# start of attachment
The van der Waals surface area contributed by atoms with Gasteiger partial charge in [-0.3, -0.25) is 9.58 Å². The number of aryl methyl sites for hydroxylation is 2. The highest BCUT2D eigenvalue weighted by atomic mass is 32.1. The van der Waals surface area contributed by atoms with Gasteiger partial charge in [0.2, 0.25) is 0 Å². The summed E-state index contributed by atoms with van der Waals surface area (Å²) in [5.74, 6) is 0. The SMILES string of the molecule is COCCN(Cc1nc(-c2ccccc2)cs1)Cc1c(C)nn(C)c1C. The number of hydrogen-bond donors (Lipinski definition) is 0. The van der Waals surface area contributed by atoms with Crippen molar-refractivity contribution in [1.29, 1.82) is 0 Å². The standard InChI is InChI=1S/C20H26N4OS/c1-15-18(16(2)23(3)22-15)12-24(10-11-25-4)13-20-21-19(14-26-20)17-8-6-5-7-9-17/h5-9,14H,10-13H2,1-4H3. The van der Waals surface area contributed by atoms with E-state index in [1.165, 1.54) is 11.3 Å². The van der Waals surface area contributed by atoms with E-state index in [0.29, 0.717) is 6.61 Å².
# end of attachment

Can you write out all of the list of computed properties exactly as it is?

The van der Waals surface area contributed by atoms with Gasteiger partial charge in [-0.3, -0.25) is 9.58 Å². The number of aryl methyl sites for hydroxylation is 2. The highest BCUT2D eigenvalue weighted by atomic mass is 32.1. The van der Waals surface area contributed by atoms with Gasteiger partial charge in [0.2, 0.25) is 0 Å². The summed E-state index contributed by atoms with van der Waals surface area (Å²) in [5.74, 6) is 0. The SMILES string of the molecule is COCCN(Cc1nc(-c2ccccc2)cs1)Cc1c(C)nn(C)c1C. The number of hydrogen-bond donors (Lipinski definition) is 0. The van der Waals surface area contributed by atoms with Crippen molar-refractivity contribution in [1.29, 1.82) is 0 Å². The standard InChI is InChI=1S/C20H26N4OS/c1-15-18(16(2)23(3)22-15)12-24(10-11-25-4)13-20-21-19(14-26-20)17-8-6-5-7-9-17/h5-9,14H,10-13H2,1-4H3. The van der Waals surface area contributed by atoms with E-state index in [1.165, 1.54) is 11.3 Å². The van der Waals surface area contributed by atoms with E-state index in [0.29, 0.717) is 6.61 Å².